By MARI IWATA
TOKYO -- Japanese liquefied natural
gas buyers see US government approval for an LNG facility
in Texas to export gas to countries with which it doesn't have
free-trade agreements as a step forward in the creation of a
spot market for the clean-burning fuel in Asia.
Cargoes from the Freeport LNG export terminal "will help
bring about structural changes to the Asian LNG market," a
Chubu Electric Power Co. spokesman said Monday by
has signed preliminary 20-year contracts to sell the
supercooled gas to two Japanese buyers -- Chubu Electric and
Osaka Gas. The deal was contingent on government approval for
non-FTA countries, including Japan.
Optimism in the US over
the prospect of energy self-sufficiency after domestic natural
gas production surged in recent years thanks to new
drilling techniques quickly gave way to concerns about a glut
that was driving prices lower, then hopes that new markets
could be tapped in Asia, where the price of gas is a multiple
of the fuel's price in the US.
But the future of exports hinges on government approval of
around a score of applications from projects eager to export to non-FTA
countries, and the Freeport approval is being interpreted as a
sign of further openness.
For Asian buyers, the shift could mean an end to reliance on
inflexible long-term contracts that commit them to receive
practically all the cargoes they have agreed upon, with no
doesn't commit importers to resell unneeded volumes, which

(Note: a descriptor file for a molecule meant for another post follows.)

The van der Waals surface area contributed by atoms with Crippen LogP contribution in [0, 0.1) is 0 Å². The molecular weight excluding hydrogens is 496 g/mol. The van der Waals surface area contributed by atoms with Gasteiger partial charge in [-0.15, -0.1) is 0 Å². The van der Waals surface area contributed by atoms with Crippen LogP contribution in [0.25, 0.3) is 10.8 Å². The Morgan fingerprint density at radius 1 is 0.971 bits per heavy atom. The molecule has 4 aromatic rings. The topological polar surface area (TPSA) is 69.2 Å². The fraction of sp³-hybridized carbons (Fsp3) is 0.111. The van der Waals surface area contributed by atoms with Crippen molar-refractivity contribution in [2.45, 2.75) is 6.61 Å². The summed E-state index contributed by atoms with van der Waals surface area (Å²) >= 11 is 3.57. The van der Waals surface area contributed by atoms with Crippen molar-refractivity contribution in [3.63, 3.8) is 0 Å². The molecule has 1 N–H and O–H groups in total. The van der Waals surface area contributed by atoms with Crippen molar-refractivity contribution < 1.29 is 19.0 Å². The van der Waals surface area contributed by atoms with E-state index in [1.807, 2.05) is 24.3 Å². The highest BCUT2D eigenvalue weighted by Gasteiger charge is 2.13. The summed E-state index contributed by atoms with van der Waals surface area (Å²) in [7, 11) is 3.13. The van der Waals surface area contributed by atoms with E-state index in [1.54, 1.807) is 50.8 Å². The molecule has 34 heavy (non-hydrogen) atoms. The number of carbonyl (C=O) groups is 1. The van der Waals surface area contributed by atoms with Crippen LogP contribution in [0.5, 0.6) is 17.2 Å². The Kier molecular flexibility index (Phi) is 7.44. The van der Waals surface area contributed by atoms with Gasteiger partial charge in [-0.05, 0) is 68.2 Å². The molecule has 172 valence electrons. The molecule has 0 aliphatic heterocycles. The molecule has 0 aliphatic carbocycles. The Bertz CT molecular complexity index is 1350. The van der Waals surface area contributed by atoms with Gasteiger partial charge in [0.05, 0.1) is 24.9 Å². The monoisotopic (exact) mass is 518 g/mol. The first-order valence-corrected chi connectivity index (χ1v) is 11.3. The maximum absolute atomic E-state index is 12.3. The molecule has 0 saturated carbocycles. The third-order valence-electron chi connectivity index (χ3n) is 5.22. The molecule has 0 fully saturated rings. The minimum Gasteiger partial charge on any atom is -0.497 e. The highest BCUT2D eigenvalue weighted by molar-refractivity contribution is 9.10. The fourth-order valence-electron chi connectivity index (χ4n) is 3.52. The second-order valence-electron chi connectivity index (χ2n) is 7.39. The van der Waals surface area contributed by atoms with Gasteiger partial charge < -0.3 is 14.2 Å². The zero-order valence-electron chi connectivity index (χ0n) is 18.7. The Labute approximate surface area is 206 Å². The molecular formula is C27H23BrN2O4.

could be a game-changer in Asia, where traditional contract
terms have restrained the development of a spot market.
The viability of the Freeport deal "will give us more
bargaining power in talks with other producers," an Osaka Gas
spokesman told The Wall Street Journal.
Chubu Electric and Osaka Gas signed contracts last summer to
use Freeport's liquefaction facility, with each committed to
use of 2.2 million tpy of its LNG capacity to process natural
gas they buy in the North American market. Osaka Gas also
has a 10% stake in Freeport LNG Development, the facility's
Freeport is the second LNG project the Obama administration has
approved for exports to non-FTA countries after the Sabine
Pass, La., which it approved in May 2011 and is slated to start
exporting in 2015.
The $10 billion Freeport LNG project is scheduled to start
commercial operations in 2017.
Japan Research Institute Senior Economist Mitsuo Fujiyama
said the Freeport approval augurs well for a spot market with
sufficient liquidity to sustain itself.
"For it to come to pass, participation from existing LNG
sellers such as Qatar, Russia and Australia will be necessary,"
Other Japanese LNG buyers have contracted with separate LNG
projects -- subject to US government
approval -- on terms similar to those agreed upon between
Freeport and its Japanese customers.
Japan is the largest Asian importer of LNG, but by no means
the only energy-hungry country in the region with an interest
in a spot LNG market.
Singapore received its first commercial delivery of LNG
early this month and plans to nearly double its throughput
capacity to 6 million tpy by the end of this year -- and
add an additional 3 million tpy in an unspecified time
Recently, the International Energy Agency pointed to
Singapore, Japan and South Korea as places in Asia well-suited
to become gas trading centers.
Dow Jones Newswires